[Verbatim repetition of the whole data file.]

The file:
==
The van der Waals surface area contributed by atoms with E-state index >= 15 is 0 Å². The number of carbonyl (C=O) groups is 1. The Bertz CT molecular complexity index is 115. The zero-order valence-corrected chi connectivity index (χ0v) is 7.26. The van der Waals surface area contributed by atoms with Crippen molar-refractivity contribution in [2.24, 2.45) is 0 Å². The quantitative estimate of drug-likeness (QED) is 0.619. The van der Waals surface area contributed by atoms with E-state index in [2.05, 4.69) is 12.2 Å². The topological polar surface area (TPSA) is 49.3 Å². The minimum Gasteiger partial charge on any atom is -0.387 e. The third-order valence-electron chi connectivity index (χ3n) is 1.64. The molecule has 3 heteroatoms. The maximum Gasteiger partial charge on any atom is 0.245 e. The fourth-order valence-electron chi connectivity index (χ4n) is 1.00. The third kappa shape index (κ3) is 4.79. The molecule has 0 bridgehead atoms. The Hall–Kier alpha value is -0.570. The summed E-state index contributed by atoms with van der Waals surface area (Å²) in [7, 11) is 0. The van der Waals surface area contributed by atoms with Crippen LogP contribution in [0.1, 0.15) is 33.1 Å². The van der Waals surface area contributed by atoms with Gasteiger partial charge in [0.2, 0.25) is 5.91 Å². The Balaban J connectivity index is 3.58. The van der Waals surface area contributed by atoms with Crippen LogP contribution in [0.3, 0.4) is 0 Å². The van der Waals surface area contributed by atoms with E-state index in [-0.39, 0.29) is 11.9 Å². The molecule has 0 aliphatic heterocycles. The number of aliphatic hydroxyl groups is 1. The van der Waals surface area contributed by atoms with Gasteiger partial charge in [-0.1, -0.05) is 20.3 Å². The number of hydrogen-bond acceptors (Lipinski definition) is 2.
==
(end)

The van der Waals surface area contributed by atoms with E-state index >= 15 is 0 Å². The number of carbonyl (C=O) groups is 1. The Bertz CT molecular complexity index is 115. The zero-order valence-corrected chi connectivity index (χ0v) is 7.26. The van der Waals surface area contributed by atoms with Crippen molar-refractivity contribution in [2.24, 2.45) is 0 Å². The quantitative estimate of drug-likeness (QED) is 0.619. The van der Waals surface area contributed by atoms with E-state index in [2.05, 4.69) is 12.2 Å². The topological polar surface area (TPSA) is 49.3 Å². The minimum Gasteiger partial charge on any atom is -0.387 e. The third-order valence-electron chi connectivity index (χ3n) is 1.64. The molecule has 3 heteroatoms. The maximum Gasteiger partial charge on any atom is 0.245 e. The fourth-order valence-electron chi connectivity index (χ4n) is 1.00. The third kappa shape index (κ3) is 4.79. The molecule has 0 bridgehead atoms. The Hall–Kier alpha value is -0.570. The summed E-state index contributed by atoms with van der Waals surface area (Å²) in [7, 11) is 0. The van der Waals surface area contributed by atoms with Crippen LogP contribution in [0.1, 0.15) is 33.1 Å². The van der Waals surface area contributed by atoms with Gasteiger partial charge in [0.2, 0.25) is 5.91 Å². The Balaban J connectivity index is 3.58. The van der Waals surface area contributed by atoms with Crippen LogP contribution in [0.3, 0.4) is 0 Å². The van der Waals surface area contributed by atoms with E-state index in [-0.39, 0.29) is 11.9 Å². The molecule has 0 aliphatic heterocycles. The number of aliphatic hydroxyl groups is 1. The van der Waals surface area contributed by atoms with Gasteiger partial charge in [-0.1, -0.05) is 20.3 Å². The number of hydrogen-bond acceptors (Lipinski definition) is 2.